# Understanding Medical Tests And Test Results

Laboratory tests are not perfect and do some healthy people falsely as ill identify (false positive result), or diseased human disease free to report (false negative result). Whether a test can identify patients properly with a disease may depend on the probability with which already (a priori probability) it existed at the examinees, as well as the intrinsic characteristics of the test.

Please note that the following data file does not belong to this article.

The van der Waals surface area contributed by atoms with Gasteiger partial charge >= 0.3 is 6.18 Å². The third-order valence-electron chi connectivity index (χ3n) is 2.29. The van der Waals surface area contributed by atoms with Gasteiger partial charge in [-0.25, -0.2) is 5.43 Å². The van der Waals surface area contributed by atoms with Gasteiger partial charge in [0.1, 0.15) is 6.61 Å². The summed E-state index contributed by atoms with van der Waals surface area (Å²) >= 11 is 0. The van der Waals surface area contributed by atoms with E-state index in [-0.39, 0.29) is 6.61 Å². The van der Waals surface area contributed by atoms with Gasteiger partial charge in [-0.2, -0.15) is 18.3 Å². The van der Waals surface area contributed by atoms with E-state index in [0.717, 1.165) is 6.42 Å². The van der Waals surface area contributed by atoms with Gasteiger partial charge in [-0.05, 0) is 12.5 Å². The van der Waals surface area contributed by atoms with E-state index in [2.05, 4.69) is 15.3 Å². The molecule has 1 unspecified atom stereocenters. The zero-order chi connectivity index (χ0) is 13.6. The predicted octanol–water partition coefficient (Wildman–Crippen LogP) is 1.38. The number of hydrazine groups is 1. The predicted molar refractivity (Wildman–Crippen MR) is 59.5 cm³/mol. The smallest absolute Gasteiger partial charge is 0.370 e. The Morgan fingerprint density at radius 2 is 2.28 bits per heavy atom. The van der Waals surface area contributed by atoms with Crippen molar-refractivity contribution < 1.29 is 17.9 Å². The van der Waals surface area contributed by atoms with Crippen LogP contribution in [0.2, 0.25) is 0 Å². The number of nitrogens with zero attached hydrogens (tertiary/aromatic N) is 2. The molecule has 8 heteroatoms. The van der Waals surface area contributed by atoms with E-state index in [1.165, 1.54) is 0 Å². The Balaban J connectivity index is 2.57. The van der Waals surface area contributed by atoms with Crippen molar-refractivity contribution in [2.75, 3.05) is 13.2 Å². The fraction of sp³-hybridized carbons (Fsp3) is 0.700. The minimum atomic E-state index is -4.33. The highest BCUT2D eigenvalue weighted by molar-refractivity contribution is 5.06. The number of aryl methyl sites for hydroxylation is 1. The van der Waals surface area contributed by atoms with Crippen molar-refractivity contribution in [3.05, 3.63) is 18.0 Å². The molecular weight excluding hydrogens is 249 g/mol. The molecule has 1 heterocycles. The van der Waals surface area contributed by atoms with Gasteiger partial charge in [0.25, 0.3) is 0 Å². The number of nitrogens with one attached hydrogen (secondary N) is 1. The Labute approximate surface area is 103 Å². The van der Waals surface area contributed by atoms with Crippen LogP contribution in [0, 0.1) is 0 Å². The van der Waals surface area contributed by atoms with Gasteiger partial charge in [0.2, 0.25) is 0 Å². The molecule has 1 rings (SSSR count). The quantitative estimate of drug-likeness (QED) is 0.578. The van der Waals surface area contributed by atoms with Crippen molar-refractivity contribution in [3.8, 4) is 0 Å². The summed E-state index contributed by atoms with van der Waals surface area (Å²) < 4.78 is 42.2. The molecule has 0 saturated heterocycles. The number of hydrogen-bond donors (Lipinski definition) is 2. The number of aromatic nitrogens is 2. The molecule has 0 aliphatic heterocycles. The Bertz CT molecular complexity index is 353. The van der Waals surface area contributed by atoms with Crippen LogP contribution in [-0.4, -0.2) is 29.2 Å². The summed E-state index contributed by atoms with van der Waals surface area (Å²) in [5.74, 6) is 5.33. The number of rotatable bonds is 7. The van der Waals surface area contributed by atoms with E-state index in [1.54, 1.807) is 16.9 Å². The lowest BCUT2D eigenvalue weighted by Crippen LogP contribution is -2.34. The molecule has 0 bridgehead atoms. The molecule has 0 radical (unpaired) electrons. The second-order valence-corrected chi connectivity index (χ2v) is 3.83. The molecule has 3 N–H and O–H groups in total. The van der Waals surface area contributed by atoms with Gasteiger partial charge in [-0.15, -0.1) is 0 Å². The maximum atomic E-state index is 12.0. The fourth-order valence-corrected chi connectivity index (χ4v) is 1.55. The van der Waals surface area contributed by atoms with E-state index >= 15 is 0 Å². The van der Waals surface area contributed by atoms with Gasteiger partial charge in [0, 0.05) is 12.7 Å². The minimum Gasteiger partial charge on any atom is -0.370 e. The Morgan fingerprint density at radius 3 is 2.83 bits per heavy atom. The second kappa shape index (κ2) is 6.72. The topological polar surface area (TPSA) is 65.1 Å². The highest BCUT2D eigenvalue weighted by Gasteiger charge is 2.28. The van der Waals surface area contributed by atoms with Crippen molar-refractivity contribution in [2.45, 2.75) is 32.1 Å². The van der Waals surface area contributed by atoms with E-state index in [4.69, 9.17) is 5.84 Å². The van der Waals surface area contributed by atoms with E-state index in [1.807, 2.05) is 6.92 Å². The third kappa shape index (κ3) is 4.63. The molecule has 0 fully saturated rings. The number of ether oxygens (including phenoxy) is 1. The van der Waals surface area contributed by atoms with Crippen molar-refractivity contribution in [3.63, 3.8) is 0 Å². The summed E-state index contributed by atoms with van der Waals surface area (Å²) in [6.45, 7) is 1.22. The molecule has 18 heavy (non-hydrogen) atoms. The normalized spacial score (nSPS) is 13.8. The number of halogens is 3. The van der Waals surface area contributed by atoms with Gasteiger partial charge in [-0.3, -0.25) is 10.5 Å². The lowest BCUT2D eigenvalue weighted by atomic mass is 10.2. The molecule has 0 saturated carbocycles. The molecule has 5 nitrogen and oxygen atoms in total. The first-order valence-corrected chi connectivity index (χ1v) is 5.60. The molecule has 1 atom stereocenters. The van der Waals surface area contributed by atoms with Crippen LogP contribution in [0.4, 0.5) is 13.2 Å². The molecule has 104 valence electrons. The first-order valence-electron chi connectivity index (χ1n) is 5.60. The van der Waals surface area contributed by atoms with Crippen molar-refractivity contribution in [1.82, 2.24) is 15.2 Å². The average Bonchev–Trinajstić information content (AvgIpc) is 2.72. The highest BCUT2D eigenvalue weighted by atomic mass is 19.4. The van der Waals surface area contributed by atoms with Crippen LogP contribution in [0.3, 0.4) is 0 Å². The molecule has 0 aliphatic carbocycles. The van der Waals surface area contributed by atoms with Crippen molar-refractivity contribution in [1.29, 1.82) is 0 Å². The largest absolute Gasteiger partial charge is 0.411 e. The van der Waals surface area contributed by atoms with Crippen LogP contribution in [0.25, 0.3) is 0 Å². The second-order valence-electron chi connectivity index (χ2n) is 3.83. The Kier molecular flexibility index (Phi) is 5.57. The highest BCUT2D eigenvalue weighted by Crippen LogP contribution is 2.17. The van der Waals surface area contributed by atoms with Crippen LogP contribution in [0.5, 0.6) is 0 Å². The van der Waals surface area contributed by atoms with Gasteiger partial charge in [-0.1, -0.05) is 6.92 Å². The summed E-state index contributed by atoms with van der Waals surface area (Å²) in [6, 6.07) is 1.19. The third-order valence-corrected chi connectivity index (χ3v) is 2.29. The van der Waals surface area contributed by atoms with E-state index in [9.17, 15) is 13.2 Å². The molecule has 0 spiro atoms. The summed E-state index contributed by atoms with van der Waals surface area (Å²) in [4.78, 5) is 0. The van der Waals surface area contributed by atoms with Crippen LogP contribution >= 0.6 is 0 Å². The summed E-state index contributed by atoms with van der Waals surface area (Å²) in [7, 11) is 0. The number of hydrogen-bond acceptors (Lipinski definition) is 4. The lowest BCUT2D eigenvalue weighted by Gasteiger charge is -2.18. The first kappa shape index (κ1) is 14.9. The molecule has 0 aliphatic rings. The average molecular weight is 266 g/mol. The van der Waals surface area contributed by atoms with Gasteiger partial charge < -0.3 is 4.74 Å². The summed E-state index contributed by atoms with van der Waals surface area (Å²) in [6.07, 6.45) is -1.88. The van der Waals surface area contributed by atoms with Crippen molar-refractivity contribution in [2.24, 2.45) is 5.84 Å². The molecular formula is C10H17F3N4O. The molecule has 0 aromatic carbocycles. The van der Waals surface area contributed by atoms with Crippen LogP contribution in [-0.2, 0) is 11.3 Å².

Test results can help to make (diagnostic tests) a diagnosis in symptomatic patients or to discover an occult disease in asymptomatic patients (screening tests). However, test results can interfere with clinical decision making when the test differs sufficiently between patients with or without disease when the result does not match the clinical picture or if the result is not properly integrated into the clinical context. Laboratory tests are not perfect and do some healthy people falsely as ill identify (false positive result), or diseased human disease free to report (false negative result). Whether a test can identify patients properly with a disease may depend on the probability with which already (a priori probability) it existed at the examinees, as well as the intrinsic characteristics of the test. Although diagnostic tests are often a critical factor in clinical decision making, testing can lead to undesirable or unintended consequences. Tests must be arranged carefully and with the expectation that the test result reduces ambiguity with regard to the findings of the patient and helps to improve their health. In addition to the risk of false results (and thus a delay in treatment initiation or execution of an unnecessary therapy), take laboratory tests important time and resources, and may themselves have side effects (eg. As a pneumothorax by lung biopsy) or lead to further unnecessary Testing. Definition of a positive test result Among the most common tests include those results along a continuous, quantitative scale supply (eg., Blood sugar, leukocytes). Such tests can provide useful clinical information within their areas, but often doctors use them to confirm or rule out a disease by using an established value or criterion as the limit (on a positive note here, from here negative). Such limits are usually set on the basis of statistical and conceptual analysis, the rate of false-positive results (and thus unnecessary, expensive and potentially dangerous tests or treatments initiating) and false negatives (and thus miss the correct diagnosis ) to improve. The identification of a limit also depends on a norm to identify the disease in question. Typically follow such quantitative test results (eg. As leukocyte count in suspected appendicitis) some type of distribution curve (not necessarily a normal curve, although often presented as such). The distribution of test results for patients with the disease is at a different point than that for patients without disease. Some patients with the disease have a very high or very low result, but most have a result on an average. Conversely, some healthy patients have very high or very low results, but most have a result on another average than patients with the disease. In most tests, the distributions overlap, so many of the possible test results occur in patients with and without disease. Such results can be displayed clearly if the curves are plotted on the same graph (distribution of the test results.). Some patients above and below the selected limit are mislabelled. more patients to identify with the disease adjusting a limit value (increasing the test sensitivity) increases the number of false positives (low specificity), while moving the limit value in the other direction to define no louder healthy patients as sick, the number of false negative results increased. Each limit is associated with a certain probability of true-positive and false-positive results. Distribution of the test results. Ill patients are displayed in the upper distribution, healthy patients in the lower distribution. In patients with disease of the area below the earnings distribution right of the limit with the true-positive test rate corresponds (this provides information about the sensitivity of the test), while the region corresponds to the left from the limit with the false-negative test rate. For patients without disease of the area to the right (h d.. Its specificity) corresponds to the limit of the false-negative rate and the area on the left side corresponds to the right-negative rate. When two overlapping distributions (z. B. patients with and without disease) refers to the shift of the threshold value, the sensitivity and specificity, but in opposite directions. When you change the limit from 1 to 2, the number of false-negative results from (the sensitivity is increased), but this also increases the number of false alarms (decreased specificity). Receiver operating characteristic (ROC) curves The graphical representation of the proportion of true positives (number of true-positive results or the number of patients) versus the amount of false-positive results (number of false alarms or number without disease) for a set of limit values ??generates a curve called ROC curve. The ROC curve is a graph showing the intersection between the sensitivity and the specificity, if the limit value is adjusted (Typical receiver operating characteristic (ROC) curve.). It is customary to arrange the true-positive amount on the y-axis and the false positive on the x-axis. The greater the area under the ROC curve is, the better the test differentiates between patients with or without disease. ROC curves make it possible to compare tests on a variety of limits. In the example, test A is meaningful across all areas as a test as ROC curves are also used for selection of the limit in order to maximize the benefits of a test. If a test is designed to confirm a disease, a threshold is selected with greater specificity and lower sensitivity. If a test is developed to screen for occult disease, a threshold is selected with greater sensitivity and lower specificity. Typical receiver operating characteristic (ROC) curve. Test Features Some clinical variables have only two possible outcomes (eg life – dead, pregnant – not pregnant.); Such variables as categorical and called dichotomous. Other categorical results to many individual values ??(z. B. Blood, Glasgow Coma Scale) and are referred to as nominal or ordinal. Nominal variables such as blood types have no particular order. Ordinal variables such as the Glasgow Coma Scale have individual values ??which are arranged in a specific order. Other clinical variables including many typical diagnostic tests are continuous and have an infinite number of possible outcomes (eg., Leukocytes, blood sugar). many choose doctors from a limit that has a continuous variable result can be treated as a dichotomous variable (z. B. patients with a fasting blood glucose> 126 m / dL are considered diabetic). Other continuous diagnostic tests have diagnostic utility if they have more limits or if the range of results has a different diagnostic value. If the test results can be defined as positive or negative, all possible outcomes can be recorded in a simple 2 × 2 table (see table: Breakdown of the hypothetical test results) from the key differentiators including sensitivity, specificity, positive and negative predictive value, and probability rate (LR) can be calculated (see Table: distribution of the test results of a hypothetical Leukozytenesterasetests in a cohort of 1000 patients with a prevalence is 30% for a UTI). Distribution of hypothetical test results results disease is present illness is not positive before the test true-positive false-positive test negative false-true-negative patients a total of all patients with the disease all patients without disease Sensitivity, specificity, and predictive values ??sensitivity, specificity, and predictive values ??are typically seen as characteristics of the test itself, regardless of the examined persons. Sensitivity is the probability of a positive test in patients with the disease (true-positive rate). A test is positive in 8 of 10 patients, has a sensitivity of 0.8 (also expressed as 80%). Sensitivity indicates how well a test detects the disease, a test with low sensitivity can not identify many patients with the disease, and a test with high sensitivity is useful to exclude a diagnosis if the results are negative. Sensitivity is the counterpart to the false-negative rate (i. E. The false-negative rate plus Sensitivity = 100%). Clinical calculator: sensitivity of an assay specificity is the probability of a negative test result in patients without the disease (true negative rate), a test that no disease is negative in 9 of 10 patients, has a specificity of 0.9 (or 90%) , Specificity indicates how correctly identified a test patients with disease because tests with high specificity have a low false positive rate. A test with low specificity diagnosed many patients with the disease, even if they are healthy. This is the opposite of the false-positive rate. Clinical Calculator: specificity of a test Positive predictive value (PPV) is the proportion of patients with a positive test who actually suffer if 9 out of 10 positive test results correctly (true-positive), and the PPV is 90%. Since all positive test results have a certain number of true positive and some false alarms, describes the PPV how likely it is that a positive test result for a particular group of patients is a true-positive test result. Clinical computer: Positive predictive value from raw clinical calculator: positive predictive value of a test Negative predictive value (NPV) is the proportion of patients with a negative test result which are virtually free of disease; if 8 out of 10 negative test results are correct (true negative), the NPV is 80%. Since not all negative test results are true-negative, some patients may still develop with a negative test result this disease. The NPV describes how likely it is that a negative test result in a particular patient group represents a true-negative result. Clinical Calculator: Negative predictive value from raw data Clinical Calculator: Negative predictive value of a test probability rates Unlike sensitivity and specificity that have nothing to do with certain patients probabilities, the probability rate may allow the physician to interpret the test results for a particular patient when a well-known (though often estimated) pre-test probability of disease is present. The probability rate describes the change in the pre-test probability of the disease when the test result is known, and answers the question: “How much is the post-test probability has now changed after the test result is known?” Many clinical tests are dichotomous, they are either above the limit (positive) or below the threshold (negative) and there are only two possible outcomes. Other tests give results that are continuous or occur over an area that are selected for the plurality of limit values. The actual post-test probability depends on the size of the probability fees from (depending on the flow of the test) and the estimate of the pre-test probability of disease. If the completed test is dichotomous and the result is either positive or negative, the sensitivity and specificity can be used to calculate a probability positive rate (LR b +) or negative likelihood rate (LR). LR +: The ratio of the probability of a positive test in patients with the disease (true-positive) to the probability of a positive test result in a patient who does not have the disease (false positive). LR: The ratio of the probability of a negative test result in patients with the disease (false-negative) to the probability of a negative test result in patients without disease (true negative) If the result is continuous or has several limits, the ROC curve and not the sensitivity or the specificity used to calculate a probability rate which can not be described as LR + or LR. Since the probability rate is a ratio of mutually exclusive events, and does not specify a proportion of the whole, it shows more chances than probabilities. For a given test, the probability rate for positive and negative results is different. For example, in a positive test result would a probability rate of 2.0 to opportunities of 2: 1 point (true positives to false-positive results) that a positive test result identified a patient as sick. Three positive tests were two occur in patients with the disease (true-positive) and one in a patient without disease (false positive). Because true-positive and false-positive results are components of sensitivity and specificity calculations, the LR + can also act as sensitivity to (1 – specificity) are calculated. The greater the LR + is, the more information has a positive test result; a positive test result in a test with an LR +> 10 is considered strong evidence for a diagnosis. In other words, the pre-test probability estimate moves sharply to 100% when a positive test + has a high LR. With a negative Trestergebnis a LR of 0.25 indicates that the chances be 1: 4 (false negative results), and that a negative test result identifying a patient as sick. Five negative test results of a patient with the disease (false negative) would occur and four in patients without disease (true negative). The LR can also be calculated as follows: (1 -Sensitivität): specificity. The smaller the LR is, the more information provides a negative test result; a negative test result in a test with a LR <0.1 is considered strong evidence for a diagnosis. In other words, the estimate of the pre-test probability moved sharply to a probability of 0% when a negative test has a low LR. Test results with a LR of 1.0 provide any information and did not influence the post-test probability of disease. Clinical Calculator: likelihood ratio (LR) MultiCalc clinical calculator: likelihood ratio (LR) of "negative" from raw data Clinical Calculator: likelihood ratio (LR) of "Positive" from raw data LR are useful for comparative tests and also be used for Bayesian analysis, to interpret test results. Just as sensitivity and specificity change when the limit changes, the probability rate (LR) change. As a hypothetical example, a high threshold for the number of leukocytes (. Eg 20,000 / ul) in a possible case of acute appendicitis would be more accurate and would have a high LR +, but also a high (and therefore not very informative) LR; lower the choice of a lot and very sensitive threshold (eg., 10,000 / ul) would cause a low LR, but also a low LR +. Dichotomous tests An ideal dichotomous test would have no false positives or false negatives; would all patients with a positive test result, the disease had (100% PPV), and all patients with a negative test result, the disease is not (100% NPV). In reality, all the tests have false-positive and false-negative results, some tests more than others. To illustrate the consequences of an erroneous sensitivity and specificity of the test results, hypothetical results can (see Table: Distribution of the test results of a hypothetical Leukozytenesterasetests in a cohort of 1000 patients with an assumed prevalence of 30% for a UTI) of urine dipstick in Leukozytenesterasetests at a group are considered of 1000 women. 300 (30%) of them have a urinary tract infection (as determined by a standardized test such as. For example, a urine culture test). This scenario assumes that the sensitivity of the test strip is 71% and a specificity of 85%. A sensitivity of 71% means that only 213 (71% of 300) were women with a urinary tract infection, a positive test result. The remaining 87 had a negative test result. A specificity of 85% means that 595 would (85% of 700) women without urinary tract infection, a negative test result. The remaining 105 had a positive test result. So were only 213 right of 318 positive test results (213: 318 = 67% PPV), a positive test result makes the diagnosis of urinary tract infection more likely than not a test, but is not sure. There were also 682 negative tests, one of which 595 are correct (595: 682 = 87% NPV), which is a lot less likely the diagnosis of urinary tract infection, but can appear as possible. 13% of patients with a negative test result actually had a urinary tract infection. Distribution of the test results of a hypothetical Leukozytenesterasetests in a cohort of 1000 patients with a prevalence is 30% for a HWI results disease exists disease is not available total number of patients test positive true positive (TP) 213 patients (71% of 300) False -positive (FP) 105 patients (700 -595) 318 patients with a positive test test negative false negative (FN) 87 patients (300 -213) true negative (TN) 595 patients (85% of 700) 682 patients with a negative test patients total of 300 patients with HWI (say) 700 patients without HWI (say) 1000 patients Positive predictive value (PPV) = TP: (all patients with a positive test) = TP (TP + FP) = 213: (213 + 105) = 67%. Negative predictive value (NPV) = TN: (all patients with a negative test) = TN (TN + FN) = 595: (595 + 87) = 87%. Positive probability rate (LR +) = sensitivity. (1 - specificity) = 0.71: (1 - 0.85) = 4.73. Negative probability rate (LR) = (1 - Sensitivity): Specificity = (1 - 0.71) / 0.85 = 0.34. However, the PPV and NPV derived therefrom may be used in this patient population not be used to interpret results of the same test, if the underlying morbidity (pre-test probability) is different. The impact of a change in disease incidence up to 5% is remarkable (see Table: Distribution of the test results of a hypothetical Leukozytenesterasetests in a cohort of 1,000 women with an assumed prevalence of 5% for a UTI). Now most positive test results are wrong, and the PPV only is 20%; a patient with a positive test result actually has rather no UTI. However, the NPV is now very high (98%), a negative result is basically a HWI from. Distribution of the test results of a hypothetical Leukozytenesterasetests in a cohort of 1000 women with a prevalence is 5% for a HWI results disease exists disease is not available patients total test positive true positive (TP) 36 patients (71% of 50) false positive (FP) 144 patients (950 -806) 180 patients with a positive test test negative false negative (FN) 14 Patientinn s (50 -36) true negative (TN) 806 patients (85% of 950) 820 patients with a negative test patients 50 patients with HWI (say) 950 patients without HWI (say) 1000 patients Positive predictive value (PPV) = TP: (all with a positive test) = TP (TP + FP) = 36: (36 + 144) = 20%. Negative predictive value (NPV) = TN: (all with a negative test) = TN (TN + FN) = 806: (806 + 14) = 98%. Positive probability rate (LR +) = Sensitivity: (1 - specificity) = 0.71: (1 - 0.85) = 4.73. Negative probability rate (LR) = (1 - Sensitivity): Specificity = (1 - 0.71) / 0.85 = 0.34. Clinical Calculator: false negative rate using sensitivity and prevalence of clinical calculator: false positive rate based on specificity and prevalence Note that do not change in both groups of patients, the probability rates, although PPV and NPV are very different. This is because the probability rates are determined only by the sensitivity and specificity. It is evident clear that a test result does not provide a definitive diagnosis, but only the probability of disease estimates (present-absent). This post-test probability (probability of the disease in a particular test result) varies greatly depending on the pre-test probability of the disease and on the sensitivity and specificity of the test (and thus its probability rate). The pre-test probability is not a precise instrument, but is based on clinical evaluation: How much can be symptoms and clinical picture a disease of the patient suggests that anamnestic indications and risk factors support the diagnosis, and how often the disease is in a representative population ? Many clinical evaluation methods have been developed to estimate the pre-test probability; adding points for different clinical features allows the calculation of an evaluation. These examples illustrate the importance of accurate pre-test prevalence estimate, since the prevalence of the disease in the population as dramatically affected the usefulness of the test. Validated published "prevalance-estimating" - tools should be used if they are available. For example, there are criteria for predicting a pre-test probability of pulmonary embolism (pulmonary embolism (PE): Clinical probability). Higher calculated figures suggest higher estimated probabilities. Continuous tests Many test results are continuous and may provide useful clinical information on a wide range of results contribute. Doctors often choose a certain limit to increase the usefulness of the test. For example, white blood cell counts> 15,000 can be characterized as positive; White blood cell counts <15,000 against it as negative. If a test provides continuous results, but a certain threshold is selected, the test works like a dichotomous test. You can select multiple thresholds. Sensitivity, specificity, PPV, NPV, LR + and LR can be used for single or multiple thresholds are calculated. Effect of changing the limit for the number of leukocytes in patients with suspected appendicitis shows the effect of changing the limit for the number of leukocytes in patients with suspected appendicitis. Effect of changing the limit for the number of leukocytes in patients with suspected appendicitis leukocyte limit * Sensitivity Specificity LR + LR> 10,500 84% 53.13% 1.79 0.3> 11,500 78% 62.5% 2.13 0 , 32 > 12,850 68% 75% 2.72 0.43> 13 400 61.33% 78.12% 2.86 0.45> 14 300 56.67% 81.25% 3.2 0.49 * Various limits are for a selected continuous variables such as leukocyte count; Results above the threshold are considered positive and results below as negative. LR = probability rate. Adapted from Keskek M, Tez M, Yoldas O, et al: Receiver operating characteristic analysis of leukocyte counts in operations for Suspected appendicitis. American Journal of Emergency Medicine 26: 769-772, 2008. Alternatively, it may be useful to sort the continuous test results in different groups. In this case, the results are not characterized as positive or negative, as there are several possible outcomes, so although a LR can be determined for each stage of the results, there is no longer a significant LR + or LR. Beispielsweise veranschaulicht Verwendung einer Gruppierung von Leukozytenzahlen zur Bestimmung der Wahrscheinlichkeitsrate einer Bakteriämie bei fieberhaften Kindern* die Beziehung zwischen Leukozytenzahl und einer Bakteriämie bei fieberhaften Kindern. Da die LR die Wahrscheinlichkeit eines gegebenen Ergebnisses bei Patienten mit der Krankheit geteilt durch die Wahrscheinlichkeit dieses Ergebnisses bei Patienten ohne die Krankheit ist,